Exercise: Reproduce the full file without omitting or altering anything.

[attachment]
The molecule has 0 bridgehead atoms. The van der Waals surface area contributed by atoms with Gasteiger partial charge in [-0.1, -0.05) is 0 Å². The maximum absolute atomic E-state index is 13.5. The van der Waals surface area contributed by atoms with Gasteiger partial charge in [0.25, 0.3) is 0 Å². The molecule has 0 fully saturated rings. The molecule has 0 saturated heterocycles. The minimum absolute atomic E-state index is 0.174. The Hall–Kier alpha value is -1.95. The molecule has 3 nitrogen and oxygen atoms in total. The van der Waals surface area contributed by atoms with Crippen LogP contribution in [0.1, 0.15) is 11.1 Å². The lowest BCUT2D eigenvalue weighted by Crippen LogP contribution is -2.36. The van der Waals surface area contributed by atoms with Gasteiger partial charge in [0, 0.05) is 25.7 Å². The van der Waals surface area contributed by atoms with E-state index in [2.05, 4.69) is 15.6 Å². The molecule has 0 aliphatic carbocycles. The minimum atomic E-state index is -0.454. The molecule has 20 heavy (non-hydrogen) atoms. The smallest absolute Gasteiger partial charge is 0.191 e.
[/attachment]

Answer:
The molecule has 0 bridgehead atoms. The van der Waals surface area contributed by atoms with Gasteiger partial charge in [-0.1, -0.05) is 0 Å². The maximum absolute atomic E-state index is 13.5. The van der Waals surface area contributed by atoms with Gasteiger partial charge in [0.25, 0.3) is 0 Å². The molecule has 0 fully saturated rings. The molecule has 0 saturated heterocycles. The minimum absolute atomic E-state index is 0.174. The Hall–Kier alpha value is -1.95. The molecule has 3 nitrogen and oxygen atoms in total. The van der Waals surface area contributed by atoms with Crippen LogP contribution in [0.1, 0.15) is 11.1 Å². The lowest BCUT2D eigenvalue weighted by Crippen LogP contribution is -2.36. The van der Waals surface area contributed by atoms with Gasteiger partial charge in [0, 0.05) is 25.7 Å². The van der Waals surface area contributed by atoms with E-state index in [2.05, 4.69) is 15.6 Å². The molecule has 0 aliphatic carbocycles. The minimum atomic E-state index is -0.454. The molecule has 20 heavy (non-hydrogen) atoms. The smallest absolute Gasteiger partial charge is 0.191 e.